You can find them on other sites after they’ve been to your site through the use of remarketing technology.  Once they have been to your site, their device gets tagged. You can then ask them to come back to your site while they’re browsing corners of the World Wide Web that show ads.

If they haven’t been to your site yet, you can use technology like In-Market audiences to make sure you reach them.  Here’s how Google describes this capability:

In-market audiences is a way to connect with consumers who are actively researching or comparing products and services across Google Display Network publisher and partner sites and YouTube. To qualify someone as being in-market for a specific product or service, Google takes into account clicks on related ads and subsequent conversions, along with the content of the sites and pages they visit and the recency and frequency of the visits. In this way, Google accurately categorizes users so you can target those most interested in your offerings.

The last one I’ll share is by location.  Every time I pass my local shopping mall strip, my phone dings with savings for one of the stores I’m driving by.  So, you can find your “customers” by where they are in the world.  It’s possible they’re out looking for what you’re offering.  Or your prompts may persuade them to come in and check out how they can take advantage of your offers when they otherwise wouldn’t.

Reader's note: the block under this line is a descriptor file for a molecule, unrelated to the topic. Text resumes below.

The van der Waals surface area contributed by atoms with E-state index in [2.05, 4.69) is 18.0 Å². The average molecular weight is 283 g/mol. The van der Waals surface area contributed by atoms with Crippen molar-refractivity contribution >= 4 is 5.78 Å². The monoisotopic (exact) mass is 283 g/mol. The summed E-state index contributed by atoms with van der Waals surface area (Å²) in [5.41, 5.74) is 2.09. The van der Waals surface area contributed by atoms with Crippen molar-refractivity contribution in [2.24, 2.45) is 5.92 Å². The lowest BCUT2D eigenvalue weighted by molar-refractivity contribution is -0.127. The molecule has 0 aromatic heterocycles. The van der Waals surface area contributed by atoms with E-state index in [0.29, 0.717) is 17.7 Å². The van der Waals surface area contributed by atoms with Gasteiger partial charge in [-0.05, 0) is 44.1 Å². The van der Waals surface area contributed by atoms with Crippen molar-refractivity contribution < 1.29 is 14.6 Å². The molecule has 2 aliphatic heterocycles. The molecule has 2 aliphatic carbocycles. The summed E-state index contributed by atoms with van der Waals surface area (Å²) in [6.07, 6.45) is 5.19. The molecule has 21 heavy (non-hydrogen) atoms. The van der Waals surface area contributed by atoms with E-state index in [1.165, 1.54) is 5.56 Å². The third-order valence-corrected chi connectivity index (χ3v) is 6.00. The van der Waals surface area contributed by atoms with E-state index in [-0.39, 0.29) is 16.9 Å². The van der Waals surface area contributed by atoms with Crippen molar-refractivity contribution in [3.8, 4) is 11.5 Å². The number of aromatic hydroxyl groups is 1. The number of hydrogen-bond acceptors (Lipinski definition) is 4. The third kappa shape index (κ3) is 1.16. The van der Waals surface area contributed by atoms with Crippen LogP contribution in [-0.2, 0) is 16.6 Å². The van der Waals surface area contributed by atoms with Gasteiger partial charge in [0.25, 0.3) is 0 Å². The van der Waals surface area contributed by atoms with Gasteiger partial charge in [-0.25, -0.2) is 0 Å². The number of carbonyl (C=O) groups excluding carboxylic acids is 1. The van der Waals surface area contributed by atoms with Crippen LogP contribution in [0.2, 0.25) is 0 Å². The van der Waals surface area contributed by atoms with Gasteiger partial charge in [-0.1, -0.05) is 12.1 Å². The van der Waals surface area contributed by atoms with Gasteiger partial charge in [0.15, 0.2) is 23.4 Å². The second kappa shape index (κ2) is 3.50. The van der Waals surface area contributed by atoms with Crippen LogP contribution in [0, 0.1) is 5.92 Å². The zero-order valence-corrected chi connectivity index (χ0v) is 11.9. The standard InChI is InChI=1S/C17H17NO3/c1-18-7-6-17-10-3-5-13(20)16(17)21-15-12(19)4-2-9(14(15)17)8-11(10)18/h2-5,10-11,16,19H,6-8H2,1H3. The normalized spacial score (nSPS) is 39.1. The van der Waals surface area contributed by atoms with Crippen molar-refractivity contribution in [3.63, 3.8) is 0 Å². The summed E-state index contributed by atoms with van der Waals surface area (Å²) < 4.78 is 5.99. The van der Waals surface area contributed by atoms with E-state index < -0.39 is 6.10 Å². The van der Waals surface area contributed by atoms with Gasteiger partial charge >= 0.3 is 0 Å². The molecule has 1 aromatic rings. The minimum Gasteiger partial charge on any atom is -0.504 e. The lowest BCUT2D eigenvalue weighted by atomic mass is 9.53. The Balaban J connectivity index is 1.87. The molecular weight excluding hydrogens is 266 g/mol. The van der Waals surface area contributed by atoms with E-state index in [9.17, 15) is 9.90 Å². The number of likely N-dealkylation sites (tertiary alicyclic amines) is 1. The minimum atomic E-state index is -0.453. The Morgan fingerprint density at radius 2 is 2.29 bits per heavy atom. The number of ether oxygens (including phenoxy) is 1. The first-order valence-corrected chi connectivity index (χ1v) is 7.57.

BONUS LAP WITH: Ryan Freeman, President of Strider Media

Ryan is a 5th generation small business owner, a florist and Canadian, all of which makes him pretty awesome. He has a passion for branding through online marketing and is quite experienced with Pay Per Click marketing and Search Optimization. Over the past 20 years Ryan has managed multiple web properties, run SEO campaigns for all major search engines and run all kinds of paid search campaigns.

The first step is to identify your ideal customer. For a retailer with a broad catalogue, you will have to identify different target clients for different segments of your products, whereas a niche B2B provider has a much simpler time of it with a more defined (though limited) audience.

Either way, once you have identified the Who, you need to figure out the Where. You can start with generalities: male tech geeks? Go to G+. Women / Moms and the family purse strings? Hello, Pinterest! Urban cool crowd? Twitter is the place to be. Try to identify online Groups, Hangouts, Forums and Communities focused on topics related to your offering. Selling fishing gear? Look for a hunting or shooting forum, or maybe one for ATV enthusiasts. The idea is to participate and bring value to a community without broadcasting what you offer across the forums.

Over time, you can pitch your products / services, but you can’t go in there spam-guns a-blazin’ or you can expect a very rude reception. Offer good advice, participate in dialogue (hint: you’ll find some great ideas for new content!) and become a respected community member. Just like in real life!